As seen in the award-winning feature film, Lady Bird.
There is an underside to every age about which history does not often speak, because history is written from records left by the privileged.
A classic since its original landmark publication in 1980, Howard Zinn's A People's History of the United States is the first scholarly work to tell America's story from the bottom up-from the point of view.
Howard Zinn relays history in the words of America's women, factory workers, African Americans, Native Americans, working poor, and immigrant labourers. From Columbus to the Revolution to slavery and the Civil War – from World War II to the election of George W. Bush and the "War on Terror" – A People's History of the United States is an important and necessary contribution to a complete and balanced understanding of American history.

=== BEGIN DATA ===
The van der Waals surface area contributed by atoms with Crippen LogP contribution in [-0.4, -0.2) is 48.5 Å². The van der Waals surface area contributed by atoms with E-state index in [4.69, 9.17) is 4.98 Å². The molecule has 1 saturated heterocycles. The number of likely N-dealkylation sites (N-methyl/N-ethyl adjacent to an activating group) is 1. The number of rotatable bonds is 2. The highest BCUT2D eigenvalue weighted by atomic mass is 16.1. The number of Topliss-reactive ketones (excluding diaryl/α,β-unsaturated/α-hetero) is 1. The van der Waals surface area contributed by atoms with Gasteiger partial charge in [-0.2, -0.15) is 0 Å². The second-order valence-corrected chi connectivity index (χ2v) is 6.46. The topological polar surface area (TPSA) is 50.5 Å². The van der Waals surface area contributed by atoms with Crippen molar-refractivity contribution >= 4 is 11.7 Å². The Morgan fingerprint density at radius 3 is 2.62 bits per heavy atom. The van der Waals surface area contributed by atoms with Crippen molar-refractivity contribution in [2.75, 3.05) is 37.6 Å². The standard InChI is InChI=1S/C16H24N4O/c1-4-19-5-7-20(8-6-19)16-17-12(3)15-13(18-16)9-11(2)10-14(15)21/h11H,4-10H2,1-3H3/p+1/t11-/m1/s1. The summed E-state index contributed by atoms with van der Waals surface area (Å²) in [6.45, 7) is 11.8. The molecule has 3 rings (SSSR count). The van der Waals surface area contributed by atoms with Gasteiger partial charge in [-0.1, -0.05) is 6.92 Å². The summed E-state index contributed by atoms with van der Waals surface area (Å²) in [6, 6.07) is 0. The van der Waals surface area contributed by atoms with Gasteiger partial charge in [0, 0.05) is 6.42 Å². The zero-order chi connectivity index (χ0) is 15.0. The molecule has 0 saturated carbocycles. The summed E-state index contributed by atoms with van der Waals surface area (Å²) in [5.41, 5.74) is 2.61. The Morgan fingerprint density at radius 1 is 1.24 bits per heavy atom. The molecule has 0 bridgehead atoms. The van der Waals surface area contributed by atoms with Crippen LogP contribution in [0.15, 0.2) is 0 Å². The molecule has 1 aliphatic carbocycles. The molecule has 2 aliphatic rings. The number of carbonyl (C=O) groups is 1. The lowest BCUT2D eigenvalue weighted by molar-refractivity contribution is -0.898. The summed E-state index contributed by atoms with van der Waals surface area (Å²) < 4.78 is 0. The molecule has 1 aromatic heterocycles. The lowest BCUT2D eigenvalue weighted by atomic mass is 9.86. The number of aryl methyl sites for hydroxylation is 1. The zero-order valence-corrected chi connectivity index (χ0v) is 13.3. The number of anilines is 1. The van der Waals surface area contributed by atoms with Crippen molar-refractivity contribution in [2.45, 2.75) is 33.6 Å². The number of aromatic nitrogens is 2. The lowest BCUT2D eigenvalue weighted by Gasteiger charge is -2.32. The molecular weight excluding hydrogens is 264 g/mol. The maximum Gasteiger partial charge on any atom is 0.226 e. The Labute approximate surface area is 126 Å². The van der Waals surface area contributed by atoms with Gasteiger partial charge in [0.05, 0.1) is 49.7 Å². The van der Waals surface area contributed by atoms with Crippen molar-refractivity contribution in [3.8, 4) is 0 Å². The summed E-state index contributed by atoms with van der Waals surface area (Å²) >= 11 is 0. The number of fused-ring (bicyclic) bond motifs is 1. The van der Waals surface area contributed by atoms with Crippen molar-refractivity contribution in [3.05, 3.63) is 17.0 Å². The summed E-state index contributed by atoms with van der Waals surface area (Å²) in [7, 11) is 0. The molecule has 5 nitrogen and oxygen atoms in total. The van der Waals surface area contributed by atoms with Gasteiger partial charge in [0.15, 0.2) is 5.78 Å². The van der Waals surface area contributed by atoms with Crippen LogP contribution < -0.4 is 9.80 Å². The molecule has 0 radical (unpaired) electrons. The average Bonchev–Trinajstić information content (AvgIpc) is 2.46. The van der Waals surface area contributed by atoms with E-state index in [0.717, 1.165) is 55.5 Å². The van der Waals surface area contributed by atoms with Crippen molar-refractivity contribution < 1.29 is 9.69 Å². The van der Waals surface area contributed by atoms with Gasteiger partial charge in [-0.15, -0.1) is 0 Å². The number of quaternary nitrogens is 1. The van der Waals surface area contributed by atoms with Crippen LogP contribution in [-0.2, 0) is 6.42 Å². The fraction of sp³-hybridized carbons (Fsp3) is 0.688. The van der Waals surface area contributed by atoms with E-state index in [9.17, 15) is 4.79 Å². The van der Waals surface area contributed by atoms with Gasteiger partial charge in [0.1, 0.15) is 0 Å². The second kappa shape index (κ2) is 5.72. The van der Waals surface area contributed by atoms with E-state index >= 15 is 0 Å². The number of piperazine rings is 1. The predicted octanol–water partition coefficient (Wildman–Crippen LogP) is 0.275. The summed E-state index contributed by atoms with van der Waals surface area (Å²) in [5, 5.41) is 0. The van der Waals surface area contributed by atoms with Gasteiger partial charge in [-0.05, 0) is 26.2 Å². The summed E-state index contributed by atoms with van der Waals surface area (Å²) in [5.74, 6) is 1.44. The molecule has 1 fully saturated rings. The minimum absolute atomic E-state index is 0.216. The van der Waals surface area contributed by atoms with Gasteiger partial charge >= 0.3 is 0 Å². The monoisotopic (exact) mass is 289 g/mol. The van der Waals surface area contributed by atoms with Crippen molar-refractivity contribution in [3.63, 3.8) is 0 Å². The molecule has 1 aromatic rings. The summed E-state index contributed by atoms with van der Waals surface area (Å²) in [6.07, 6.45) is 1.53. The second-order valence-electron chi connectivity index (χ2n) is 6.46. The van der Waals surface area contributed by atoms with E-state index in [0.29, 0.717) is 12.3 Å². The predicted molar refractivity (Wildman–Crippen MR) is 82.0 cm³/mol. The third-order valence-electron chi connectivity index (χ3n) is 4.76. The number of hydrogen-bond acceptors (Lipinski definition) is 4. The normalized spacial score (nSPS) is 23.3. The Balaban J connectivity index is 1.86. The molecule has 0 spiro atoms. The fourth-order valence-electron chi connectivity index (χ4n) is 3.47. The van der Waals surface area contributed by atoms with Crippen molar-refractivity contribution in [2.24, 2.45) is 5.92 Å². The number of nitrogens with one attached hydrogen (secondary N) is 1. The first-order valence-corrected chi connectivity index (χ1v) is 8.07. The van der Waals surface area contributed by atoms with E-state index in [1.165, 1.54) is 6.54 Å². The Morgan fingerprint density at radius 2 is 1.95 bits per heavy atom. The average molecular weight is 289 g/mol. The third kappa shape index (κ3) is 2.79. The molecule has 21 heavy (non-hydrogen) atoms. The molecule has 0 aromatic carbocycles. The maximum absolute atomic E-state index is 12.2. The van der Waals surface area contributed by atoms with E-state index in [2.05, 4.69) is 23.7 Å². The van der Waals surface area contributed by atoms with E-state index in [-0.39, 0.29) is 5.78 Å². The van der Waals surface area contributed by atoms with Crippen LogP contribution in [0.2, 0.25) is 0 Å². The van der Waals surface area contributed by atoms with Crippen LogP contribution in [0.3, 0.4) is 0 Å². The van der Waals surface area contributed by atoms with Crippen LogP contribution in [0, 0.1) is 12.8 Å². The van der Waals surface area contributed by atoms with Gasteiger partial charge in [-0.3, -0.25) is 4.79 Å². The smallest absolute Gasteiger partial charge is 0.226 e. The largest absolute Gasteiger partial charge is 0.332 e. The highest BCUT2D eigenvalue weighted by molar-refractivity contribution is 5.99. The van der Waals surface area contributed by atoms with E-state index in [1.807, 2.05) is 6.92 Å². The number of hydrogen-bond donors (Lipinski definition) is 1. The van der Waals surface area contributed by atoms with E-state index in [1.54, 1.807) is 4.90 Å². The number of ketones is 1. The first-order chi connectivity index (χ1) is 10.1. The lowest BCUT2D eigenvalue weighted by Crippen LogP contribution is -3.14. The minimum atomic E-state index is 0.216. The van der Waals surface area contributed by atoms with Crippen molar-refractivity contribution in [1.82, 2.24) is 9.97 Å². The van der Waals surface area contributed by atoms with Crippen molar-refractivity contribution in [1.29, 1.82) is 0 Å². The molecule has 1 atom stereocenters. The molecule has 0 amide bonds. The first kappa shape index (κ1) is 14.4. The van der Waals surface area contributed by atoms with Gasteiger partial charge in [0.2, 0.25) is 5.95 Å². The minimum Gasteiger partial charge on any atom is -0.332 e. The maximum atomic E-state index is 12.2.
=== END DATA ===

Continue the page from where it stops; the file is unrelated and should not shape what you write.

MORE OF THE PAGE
According to this classic of revisionist American history, narratives of national unity and progress are a smoke screen disguising the ceaseless conflict between elites and the masses whom they oppress and exploit. Historian Zinn sides with the latter group in chronicling Indians' struggle against Europeans, blacks' struggle against racism, women's struggle against patriarchy, and workers' struggle against capitalists. First published in 1980, the volume sums up decades of post-war scholarship into a definitive statement of leftist, multicultural, anti-imperialist historiography. This edition updates that project with new chapters on the Clinton and Bush presidencies, which deplore Clinton's pro-business agenda, celebrate the 1999 Seattle anti-globalization protests and apologize for previous editions' slighting of the struggles of Latinos and gays. Zinn's work is an vital corrective to triumphalist accounts, but his uncompromising radicalism shades, at times, into cynicism. Zinn views the Bill of Rights, universal suffrage, affirmative action and collective bargaining not as fundamental (albeit imperfect) extensions of freedom, but as tactical concessions by monied elites to defuse and contain more revolutionary impulses; voting, in fact, is but the most insidious of the"controls." It's too bad that Zinn dismisses two centuries of talk about"patriotism, democracy, national interest" as mere"slogans" and"pretense," because the history he recounts is in large part the effort of downtrodden people to claim these ideals for their own.